He held the sign.  At first he kept it inches from his body as if to say "This isn't really me".  Then the first cars passed.  A woman in a fancy car glared at him as she went by.  A family in a van drove near, pretending not to see him.  A little girl in another car pointed, her mother pushed her hand down.

A large, ancient vehicle rattled next to him.  A man passed a few dollars through the cracked window.

"Here you go, brother."  The man said.  "We poor gotta stick together."

"My name is Joe."  Was all he could mutter through his tight throat.

"Hey there, Joe.  I'm Ed."  The man smiled.  "God bless you, brother Joe."

"I'm a Christian man.  I've never had to do this before.  It's just...it's just..."

"Joe."  The man's voice calmed him.  "You don't gotta say a word.  I get it, brother."

The rattling car jolted away.

Joe met many people that day and the next and the next.  Some understood, waited to listen to his story.  They shared a cup of coffee, a bag of groceries, a few dollars.  He talked to them about Jesus.  Many times he was hearing their sad stories.

Many people drove past.  That didn't bother Joe.  What hurt were the snarls, the people who rolled down their windows to bark at him.  Harsh words that thudded against his soul.  The worst one was on the third day.

Snowflakes clustered together on that day.  The roads were slick from the slush and ice hidden beneath.  Joe was thankful the the steaming coffee in his hand as he sipped the warmth into his body.  He closed his eyes, relishing the rich aroma, thanking God for His mercies.

Something cold splashed into his face followed by another and another. Sloppy snowballs were hitting him from several sides.  One with a chunk of ice inside tipped the coffee cup and splashed the liquid on Joe's beard and coat.

"Get a job!"  A boy yelled, adding sharp words in his cracking voice.

Joe looked at the boy, hurt speaking through his eyes.

Another boy hurled a snowball at his head.  Yet another chucked one at his back. And their words shredded his emotions.

Joe stood a good foot taller than the boys, yet he felt powerless against them.  He just stood and took this punishment.  "Jesus suffered more."  He reminded himself.  "I can take this."

The snowballs were becoming harder as the boys added more ice.  Then they just threw ice chunks.  One thudded against his face.  Warm blood rushed to the cut and spilled on his cheek.

"Hey!"  A voice called out.  "You leave him alone!"

It was a voice of confidence and authority.  Joe tried to see who it was, but his eyes were clouded by tears and slushy snow.

"Whatever, lady." One boy snorted.  "This isn't any of your business."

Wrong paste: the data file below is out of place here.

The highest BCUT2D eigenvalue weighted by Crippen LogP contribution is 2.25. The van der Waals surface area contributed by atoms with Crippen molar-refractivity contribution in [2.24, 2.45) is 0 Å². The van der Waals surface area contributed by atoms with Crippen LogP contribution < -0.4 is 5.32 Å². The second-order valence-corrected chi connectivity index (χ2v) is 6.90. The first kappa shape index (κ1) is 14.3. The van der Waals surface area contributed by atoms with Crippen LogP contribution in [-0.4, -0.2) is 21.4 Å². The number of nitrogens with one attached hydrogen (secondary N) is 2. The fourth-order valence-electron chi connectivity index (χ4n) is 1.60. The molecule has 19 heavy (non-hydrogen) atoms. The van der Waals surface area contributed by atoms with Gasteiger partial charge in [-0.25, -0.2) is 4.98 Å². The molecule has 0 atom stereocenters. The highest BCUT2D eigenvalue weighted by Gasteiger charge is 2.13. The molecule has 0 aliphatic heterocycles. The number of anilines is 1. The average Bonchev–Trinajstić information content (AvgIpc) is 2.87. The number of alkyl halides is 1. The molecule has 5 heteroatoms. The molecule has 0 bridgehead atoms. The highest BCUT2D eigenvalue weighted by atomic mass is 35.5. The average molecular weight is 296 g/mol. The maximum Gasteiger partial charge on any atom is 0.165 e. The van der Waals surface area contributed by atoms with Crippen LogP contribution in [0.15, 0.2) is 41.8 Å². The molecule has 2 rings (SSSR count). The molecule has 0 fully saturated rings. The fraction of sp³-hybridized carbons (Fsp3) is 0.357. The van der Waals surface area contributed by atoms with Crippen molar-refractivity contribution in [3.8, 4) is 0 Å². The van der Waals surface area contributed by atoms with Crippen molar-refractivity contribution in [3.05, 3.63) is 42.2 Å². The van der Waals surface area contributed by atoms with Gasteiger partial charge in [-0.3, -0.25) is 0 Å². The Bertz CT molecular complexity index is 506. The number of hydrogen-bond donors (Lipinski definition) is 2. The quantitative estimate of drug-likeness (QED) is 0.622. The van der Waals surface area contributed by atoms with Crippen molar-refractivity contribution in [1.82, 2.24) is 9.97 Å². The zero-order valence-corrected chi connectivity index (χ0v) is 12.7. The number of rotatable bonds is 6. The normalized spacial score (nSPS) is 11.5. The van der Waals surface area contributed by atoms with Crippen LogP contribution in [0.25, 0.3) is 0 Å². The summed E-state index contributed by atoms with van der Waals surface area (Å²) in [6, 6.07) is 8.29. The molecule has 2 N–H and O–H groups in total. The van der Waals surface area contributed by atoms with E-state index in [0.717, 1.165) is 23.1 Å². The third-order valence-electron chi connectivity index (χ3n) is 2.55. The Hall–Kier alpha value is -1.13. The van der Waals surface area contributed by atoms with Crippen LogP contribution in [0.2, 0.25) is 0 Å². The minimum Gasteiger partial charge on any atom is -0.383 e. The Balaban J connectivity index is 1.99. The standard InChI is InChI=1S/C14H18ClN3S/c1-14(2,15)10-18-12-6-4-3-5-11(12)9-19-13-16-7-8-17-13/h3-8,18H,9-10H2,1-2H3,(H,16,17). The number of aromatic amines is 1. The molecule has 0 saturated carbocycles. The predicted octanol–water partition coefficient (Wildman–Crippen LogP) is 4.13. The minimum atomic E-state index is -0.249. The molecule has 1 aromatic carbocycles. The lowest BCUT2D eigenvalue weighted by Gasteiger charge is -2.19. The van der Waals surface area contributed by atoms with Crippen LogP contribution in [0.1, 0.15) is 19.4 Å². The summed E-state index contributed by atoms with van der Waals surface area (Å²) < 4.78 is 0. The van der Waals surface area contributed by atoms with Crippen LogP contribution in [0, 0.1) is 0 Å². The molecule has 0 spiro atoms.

"Of course it is."  She answered.  "Just sit on the curb."

"Why should we?"  Another boy.

"Because I'm calling the police."

"Right."  The first boy.  "Like we're really going to sit and wait for the cops."

"They'd arrest this slob for panhandling."  A different boy.

"Slob?"  The woman's voice didn't waver.  "Do you really think that by calling him a 'slob' you can give yourself permission to mistreat him?"

"Whatever."  The speaker's voice cracked.

"He is a human being."  Her voice sounded like singing.  "Look at him.  Look at his eyes.  He is real.  He was made in God's image just like you."

There was a pause.  "What's your name?"  She asked.

"My name's Joe."

They sat on the curb. The woman sent one of the boys into the fast food restaurant to get a coffee and food for Joe.  The boys listened to Joe's story.  Then they listened to Jesus' story and, although they already knew it, heard with different ears.  After a little while the boys went back to the classes they were skipping.  The woman handed Joe some money and began to walk away.

"What's your name?"  Joe asked after her.

"Bea."  She answered with a meek voice.  Not the authority nor confidence of earlier.

"Thank you, Bea."  He put one hand into the air in a still wave.  "God bless you."

Saturday, January 15, 2011

Just a little story...not finished yet!

Fat snowflakes floated from the sky, whipping around at the will of the wind.  Tree limbs, barren of life, wore blankets of white on their elegantly curved arms.  It was the kind of day that sent Robert Frost into fits of poetry, Jack London to dreaming of husky dogs and snowshoes.

Bea navigated her compact car through the streets.  Beneath her gloves were knuckles as gleaming as the snow. Large SUV's sped past her, throwing globs of snow onto her tiny windshield.

"Mind the road."  Her mother reassured.  "Don't worry about those big trucks."

"I know, Mother.  Thank you."  Bea answered.